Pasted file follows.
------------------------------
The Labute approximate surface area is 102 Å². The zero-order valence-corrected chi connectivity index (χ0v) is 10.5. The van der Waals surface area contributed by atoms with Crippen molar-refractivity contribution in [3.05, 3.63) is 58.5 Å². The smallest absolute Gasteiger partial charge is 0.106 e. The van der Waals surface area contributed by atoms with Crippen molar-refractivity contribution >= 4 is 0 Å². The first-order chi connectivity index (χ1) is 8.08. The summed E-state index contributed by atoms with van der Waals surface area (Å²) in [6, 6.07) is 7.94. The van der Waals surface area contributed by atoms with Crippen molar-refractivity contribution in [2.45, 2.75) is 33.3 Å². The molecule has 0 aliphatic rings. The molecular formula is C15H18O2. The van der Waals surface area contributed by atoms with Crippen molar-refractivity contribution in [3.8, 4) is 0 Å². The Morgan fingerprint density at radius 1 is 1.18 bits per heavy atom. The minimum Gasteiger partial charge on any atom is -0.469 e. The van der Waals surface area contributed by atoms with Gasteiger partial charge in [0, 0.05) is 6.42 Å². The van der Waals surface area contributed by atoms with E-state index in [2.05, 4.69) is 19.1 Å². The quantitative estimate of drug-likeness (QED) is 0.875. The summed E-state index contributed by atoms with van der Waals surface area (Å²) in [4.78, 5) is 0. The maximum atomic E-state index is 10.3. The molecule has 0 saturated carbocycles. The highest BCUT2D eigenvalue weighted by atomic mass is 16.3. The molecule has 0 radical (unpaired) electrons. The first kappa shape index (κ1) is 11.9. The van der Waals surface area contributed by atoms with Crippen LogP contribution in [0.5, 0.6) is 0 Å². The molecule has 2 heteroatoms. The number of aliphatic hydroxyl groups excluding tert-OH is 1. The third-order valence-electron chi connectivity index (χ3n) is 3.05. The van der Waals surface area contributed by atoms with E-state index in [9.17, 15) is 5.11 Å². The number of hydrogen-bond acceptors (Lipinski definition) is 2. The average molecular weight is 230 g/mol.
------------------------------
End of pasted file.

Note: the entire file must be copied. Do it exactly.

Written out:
The Labute approximate surface area is 102 Å². The zero-order valence-corrected chi connectivity index (χ0v) is 10.5. The van der Waals surface area contributed by atoms with Crippen molar-refractivity contribution in [3.05, 3.63) is 58.5 Å². The smallest absolute Gasteiger partial charge is 0.106 e. The van der Waals surface area contributed by atoms with Crippen molar-refractivity contribution >= 4 is 0 Å². The first-order chi connectivity index (χ1) is 8.08. The summed E-state index contributed by atoms with van der Waals surface area (Å²) in [6, 6.07) is 7.94. The van der Waals surface area contributed by atoms with Crippen molar-refractivity contribution in [2.45, 2.75) is 33.3 Å². The molecule has 0 aliphatic rings. The molecular formula is C15H18O2. The van der Waals surface area contributed by atoms with Crippen molar-refractivity contribution in [3.8, 4) is 0 Å². The Morgan fingerprint density at radius 1 is 1.18 bits per heavy atom. The minimum Gasteiger partial charge on any atom is -0.469 e. The van der Waals surface area contributed by atoms with Gasteiger partial charge in [0, 0.05) is 6.42 Å². The van der Waals surface area contributed by atoms with E-state index in [2.05, 4.69) is 19.1 Å². The quantitative estimate of drug-likeness (QED) is 0.875. The summed E-state index contributed by atoms with van der Waals surface area (Å²) in [4.78, 5) is 0. The maximum atomic E-state index is 10.3. The molecule has 0 saturated carbocycles. The highest BCUT2D eigenvalue weighted by atomic mass is 16.3. The molecule has 0 radical (unpaired) electrons. The first kappa shape index (κ1) is 11.9. The van der Waals surface area contributed by atoms with Crippen LogP contribution in [0.5, 0.6) is 0 Å². The molecule has 2 heteroatoms. The number of aliphatic hydroxyl groups excluding tert-OH is 1. The third-order valence-electron chi connectivity index (χ3n) is 3.05. The van der Waals surface area contributed by atoms with E-state index in [9.17, 15) is 5.11 Å². The number of hydrogen-bond acceptors (Lipinski definition) is 2. The average molecular weight is 230 g/mol.